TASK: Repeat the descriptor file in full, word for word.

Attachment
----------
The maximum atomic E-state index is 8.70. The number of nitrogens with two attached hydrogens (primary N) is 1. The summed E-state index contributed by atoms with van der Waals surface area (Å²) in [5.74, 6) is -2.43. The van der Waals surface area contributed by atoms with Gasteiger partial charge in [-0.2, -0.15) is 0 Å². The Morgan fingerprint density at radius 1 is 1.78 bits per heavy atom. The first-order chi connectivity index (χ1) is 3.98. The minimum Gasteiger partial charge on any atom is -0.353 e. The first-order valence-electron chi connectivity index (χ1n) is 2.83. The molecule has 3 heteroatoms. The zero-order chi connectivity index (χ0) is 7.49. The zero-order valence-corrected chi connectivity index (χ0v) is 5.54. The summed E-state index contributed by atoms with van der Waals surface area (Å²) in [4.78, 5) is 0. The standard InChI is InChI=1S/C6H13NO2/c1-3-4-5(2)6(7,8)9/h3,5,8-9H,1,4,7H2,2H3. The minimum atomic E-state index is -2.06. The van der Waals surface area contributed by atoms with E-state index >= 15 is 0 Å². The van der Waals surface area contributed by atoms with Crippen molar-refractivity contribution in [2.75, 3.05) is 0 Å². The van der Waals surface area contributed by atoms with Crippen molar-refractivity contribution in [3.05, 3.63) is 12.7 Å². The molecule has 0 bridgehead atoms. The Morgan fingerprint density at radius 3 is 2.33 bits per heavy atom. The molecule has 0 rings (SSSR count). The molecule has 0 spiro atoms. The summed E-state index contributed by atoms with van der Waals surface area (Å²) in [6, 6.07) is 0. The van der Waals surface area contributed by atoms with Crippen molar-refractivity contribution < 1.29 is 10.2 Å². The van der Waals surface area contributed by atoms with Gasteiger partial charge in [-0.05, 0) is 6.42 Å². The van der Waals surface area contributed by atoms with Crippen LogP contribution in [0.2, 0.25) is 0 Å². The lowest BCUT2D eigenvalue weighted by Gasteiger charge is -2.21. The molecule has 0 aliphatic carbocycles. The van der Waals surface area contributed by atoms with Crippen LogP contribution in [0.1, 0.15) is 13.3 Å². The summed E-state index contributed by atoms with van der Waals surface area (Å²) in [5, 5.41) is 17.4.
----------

The maximum atomic E-state index is 8.70. The number of nitrogens with two attached hydrogens (primary N) is 1. The summed E-state index contributed by atoms with van der Waals surface area (Å²) in [5.74, 6) is -2.43. The van der Waals surface area contributed by atoms with Gasteiger partial charge in [-0.2, -0.15) is 0 Å². The Morgan fingerprint density at radius 1 is 1.78 bits per heavy atom. The first-order chi connectivity index (χ1) is 3.98. The minimum Gasteiger partial charge on any atom is -0.353 e. The first-order valence-electron chi connectivity index (χ1n) is 2.83. The molecule has 3 heteroatoms. The zero-order chi connectivity index (χ0) is 7.49. The zero-order valence-corrected chi connectivity index (χ0v) is 5.54. The summed E-state index contributed by atoms with van der Waals surface area (Å²) in [4.78, 5) is 0. The standard InChI is InChI=1S/C6H13NO2/c1-3-4-5(2)6(7,8)9/h3,5,8-9H,1,4,7H2,2H3. The minimum atomic E-state index is -2.06. The van der Waals surface area contributed by atoms with E-state index >= 15 is 0 Å². The van der Waals surface area contributed by atoms with Crippen molar-refractivity contribution in [2.75, 3.05) is 0 Å². The van der Waals surface area contributed by atoms with Crippen molar-refractivity contribution in [3.05, 3.63) is 12.7 Å². The molecule has 0 bridgehead atoms. The Morgan fingerprint density at radius 3 is 2.33 bits per heavy atom. The molecule has 0 rings (SSSR count). The molecule has 0 spiro atoms. The summed E-state index contributed by atoms with van der Waals surface area (Å²) in [6, 6.07) is 0. The van der Waals surface area contributed by atoms with Crippen molar-refractivity contribution < 1.29 is 10.2 Å². The van der Waals surface area contributed by atoms with Gasteiger partial charge in [-0.05, 0) is 6.42 Å². The van der Waals surface area contributed by atoms with Crippen LogP contribution in [0.2, 0.25) is 0 Å². The lowest BCUT2D eigenvalue weighted by Gasteiger charge is -2.21. The molecule has 0 aliphatic carbocycles. The van der Waals surface area contributed by atoms with Crippen LogP contribution in [0.1, 0.15) is 13.3 Å². The summed E-state index contributed by atoms with van der Waals surface area (Å²) in [5, 5.41) is 17.4.